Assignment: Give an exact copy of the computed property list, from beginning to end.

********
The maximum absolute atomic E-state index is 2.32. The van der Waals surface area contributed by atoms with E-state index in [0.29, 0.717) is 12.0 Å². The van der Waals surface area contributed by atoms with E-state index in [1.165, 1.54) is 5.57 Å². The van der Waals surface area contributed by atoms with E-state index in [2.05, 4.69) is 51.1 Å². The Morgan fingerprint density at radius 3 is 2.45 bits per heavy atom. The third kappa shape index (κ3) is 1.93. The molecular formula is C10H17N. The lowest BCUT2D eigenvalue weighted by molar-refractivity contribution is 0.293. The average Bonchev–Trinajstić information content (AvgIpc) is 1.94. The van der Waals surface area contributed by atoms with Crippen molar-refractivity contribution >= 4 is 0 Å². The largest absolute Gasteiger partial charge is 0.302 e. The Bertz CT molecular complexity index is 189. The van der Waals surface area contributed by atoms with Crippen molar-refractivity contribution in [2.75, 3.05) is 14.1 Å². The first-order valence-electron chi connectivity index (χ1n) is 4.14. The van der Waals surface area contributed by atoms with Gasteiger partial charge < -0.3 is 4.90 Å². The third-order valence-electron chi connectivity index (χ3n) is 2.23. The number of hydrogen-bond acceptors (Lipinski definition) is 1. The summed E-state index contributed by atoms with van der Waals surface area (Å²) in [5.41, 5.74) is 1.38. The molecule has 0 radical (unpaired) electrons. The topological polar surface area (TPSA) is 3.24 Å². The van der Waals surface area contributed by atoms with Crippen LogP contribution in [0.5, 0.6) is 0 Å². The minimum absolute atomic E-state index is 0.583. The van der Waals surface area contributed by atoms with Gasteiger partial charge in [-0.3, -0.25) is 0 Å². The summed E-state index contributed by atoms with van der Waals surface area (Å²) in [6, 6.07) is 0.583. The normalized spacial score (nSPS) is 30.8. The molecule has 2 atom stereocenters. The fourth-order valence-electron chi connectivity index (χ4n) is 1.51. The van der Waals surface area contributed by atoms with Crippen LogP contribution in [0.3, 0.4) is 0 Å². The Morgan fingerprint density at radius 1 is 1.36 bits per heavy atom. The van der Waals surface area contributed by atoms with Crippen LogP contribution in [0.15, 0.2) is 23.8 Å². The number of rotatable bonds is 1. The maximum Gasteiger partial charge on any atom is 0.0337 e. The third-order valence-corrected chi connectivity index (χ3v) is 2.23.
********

The maximum absolute atomic E-state index is 2.32. The van der Waals surface area contributed by atoms with E-state index in [0.29, 0.717) is 12.0 Å². The van der Waals surface area contributed by atoms with E-state index in [1.165, 1.54) is 5.57 Å². The van der Waals surface area contributed by atoms with E-state index in [2.05, 4.69) is 51.1 Å². The Morgan fingerprint density at radius 3 is 2.45 bits per heavy atom. The third kappa shape index (κ3) is 1.93. The molecular formula is C10H17N. The lowest BCUT2D eigenvalue weighted by molar-refractivity contribution is 0.293. The average Bonchev–Trinajstić information content (AvgIpc) is 1.94. The van der Waals surface area contributed by atoms with Crippen molar-refractivity contribution >= 4 is 0 Å². The largest absolute Gasteiger partial charge is 0.302 e. The Bertz CT molecular complexity index is 189. The van der Waals surface area contributed by atoms with Crippen molar-refractivity contribution in [2.75, 3.05) is 14.1 Å². The first-order valence-electron chi connectivity index (χ1n) is 4.14. The van der Waals surface area contributed by atoms with Gasteiger partial charge < -0.3 is 4.90 Å². The third-order valence-electron chi connectivity index (χ3n) is 2.23. The number of hydrogen-bond acceptors (Lipinski definition) is 1. The summed E-state index contributed by atoms with van der Waals surface area (Å²) in [5.41, 5.74) is 1.38. The molecule has 0 radical (unpaired) electrons. The topological polar surface area (TPSA) is 3.24 Å². The van der Waals surface area contributed by atoms with Crippen LogP contribution in [0.5, 0.6) is 0 Å². The minimum absolute atomic E-state index is 0.583. The van der Waals surface area contributed by atoms with Gasteiger partial charge in [-0.3, -0.25) is 0 Å². The summed E-state index contributed by atoms with van der Waals surface area (Å²) in [6, 6.07) is 0.583. The normalized spacial score (nSPS) is 30.8. The molecule has 2 atom stereocenters. The fourth-order valence-electron chi connectivity index (χ4n) is 1.51. The van der Waals surface area contributed by atoms with Crippen LogP contribution in [0.3, 0.4) is 0 Å². The Morgan fingerprint density at radius 1 is 1.36 bits per heavy atom. The van der Waals surface area contributed by atoms with Crippen LogP contribution in [0.15, 0.2) is 23.8 Å². The number of rotatable bonds is 1. The maximum Gasteiger partial charge on any atom is 0.0337 e. The third-order valence-corrected chi connectivity index (χ3v) is 2.23.